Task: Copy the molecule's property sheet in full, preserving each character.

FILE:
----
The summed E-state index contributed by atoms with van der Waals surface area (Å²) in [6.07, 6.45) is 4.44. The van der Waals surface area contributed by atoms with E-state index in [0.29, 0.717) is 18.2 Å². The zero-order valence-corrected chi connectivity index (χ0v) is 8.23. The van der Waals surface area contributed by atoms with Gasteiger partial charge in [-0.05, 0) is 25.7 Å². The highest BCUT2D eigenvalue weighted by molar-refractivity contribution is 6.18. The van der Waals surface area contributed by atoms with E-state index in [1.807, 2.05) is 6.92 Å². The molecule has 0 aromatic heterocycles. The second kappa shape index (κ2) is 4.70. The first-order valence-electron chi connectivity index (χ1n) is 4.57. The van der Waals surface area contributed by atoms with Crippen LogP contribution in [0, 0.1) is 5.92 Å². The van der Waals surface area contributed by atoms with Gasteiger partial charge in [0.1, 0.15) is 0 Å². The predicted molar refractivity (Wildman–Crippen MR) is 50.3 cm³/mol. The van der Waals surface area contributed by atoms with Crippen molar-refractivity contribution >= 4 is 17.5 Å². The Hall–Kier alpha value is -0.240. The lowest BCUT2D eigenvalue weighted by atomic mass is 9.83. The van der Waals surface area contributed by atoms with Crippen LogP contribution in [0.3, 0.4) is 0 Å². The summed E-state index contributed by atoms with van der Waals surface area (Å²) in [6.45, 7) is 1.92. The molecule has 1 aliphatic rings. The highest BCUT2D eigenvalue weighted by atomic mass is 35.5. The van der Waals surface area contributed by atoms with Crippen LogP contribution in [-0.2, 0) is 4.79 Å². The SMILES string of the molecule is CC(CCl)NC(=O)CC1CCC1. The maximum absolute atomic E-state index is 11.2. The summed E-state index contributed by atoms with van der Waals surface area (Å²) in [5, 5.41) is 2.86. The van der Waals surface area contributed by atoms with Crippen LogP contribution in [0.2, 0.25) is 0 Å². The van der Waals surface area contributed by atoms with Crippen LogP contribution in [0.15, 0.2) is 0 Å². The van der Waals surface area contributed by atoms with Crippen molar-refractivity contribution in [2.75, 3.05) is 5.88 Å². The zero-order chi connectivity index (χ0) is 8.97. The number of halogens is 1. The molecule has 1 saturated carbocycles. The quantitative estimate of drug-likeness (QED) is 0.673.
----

The summed E-state index contributed by atoms with van der Waals surface area (Å²) in [6.07, 6.45) is 4.44. The van der Waals surface area contributed by atoms with E-state index in [0.29, 0.717) is 18.2 Å². The zero-order valence-corrected chi connectivity index (χ0v) is 8.23. The van der Waals surface area contributed by atoms with Gasteiger partial charge in [-0.05, 0) is 25.7 Å². The highest BCUT2D eigenvalue weighted by molar-refractivity contribution is 6.18. The van der Waals surface area contributed by atoms with E-state index in [1.807, 2.05) is 6.92 Å². The molecule has 0 aromatic heterocycles. The second kappa shape index (κ2) is 4.70. The first-order valence-electron chi connectivity index (χ1n) is 4.57. The van der Waals surface area contributed by atoms with Crippen LogP contribution in [0, 0.1) is 5.92 Å². The van der Waals surface area contributed by atoms with Gasteiger partial charge in [0.1, 0.15) is 0 Å². The predicted molar refractivity (Wildman–Crippen MR) is 50.3 cm³/mol. The van der Waals surface area contributed by atoms with Crippen molar-refractivity contribution >= 4 is 17.5 Å². The Hall–Kier alpha value is -0.240. The lowest BCUT2D eigenvalue weighted by atomic mass is 9.83. The van der Waals surface area contributed by atoms with Crippen LogP contribution in [0.3, 0.4) is 0 Å². The summed E-state index contributed by atoms with van der Waals surface area (Å²) in [6.45, 7) is 1.92. The molecule has 1 aliphatic rings. The highest BCUT2D eigenvalue weighted by atomic mass is 35.5. The van der Waals surface area contributed by atoms with Crippen LogP contribution in [-0.2, 0) is 4.79 Å². The SMILES string of the molecule is CC(CCl)NC(=O)CC1CCC1. The maximum absolute atomic E-state index is 11.2. The summed E-state index contributed by atoms with van der Waals surface area (Å²) in [5, 5.41) is 2.86. The van der Waals surface area contributed by atoms with Crippen LogP contribution in [0.2, 0.25) is 0 Å². The van der Waals surface area contributed by atoms with Crippen LogP contribution in [0.15, 0.2) is 0 Å². The van der Waals surface area contributed by atoms with Crippen molar-refractivity contribution in [2.75, 3.05) is 5.88 Å². The zero-order chi connectivity index (χ0) is 8.97. The number of halogens is 1. The molecule has 1 saturated carbocycles. The quantitative estimate of drug-likeness (QED) is 0.673.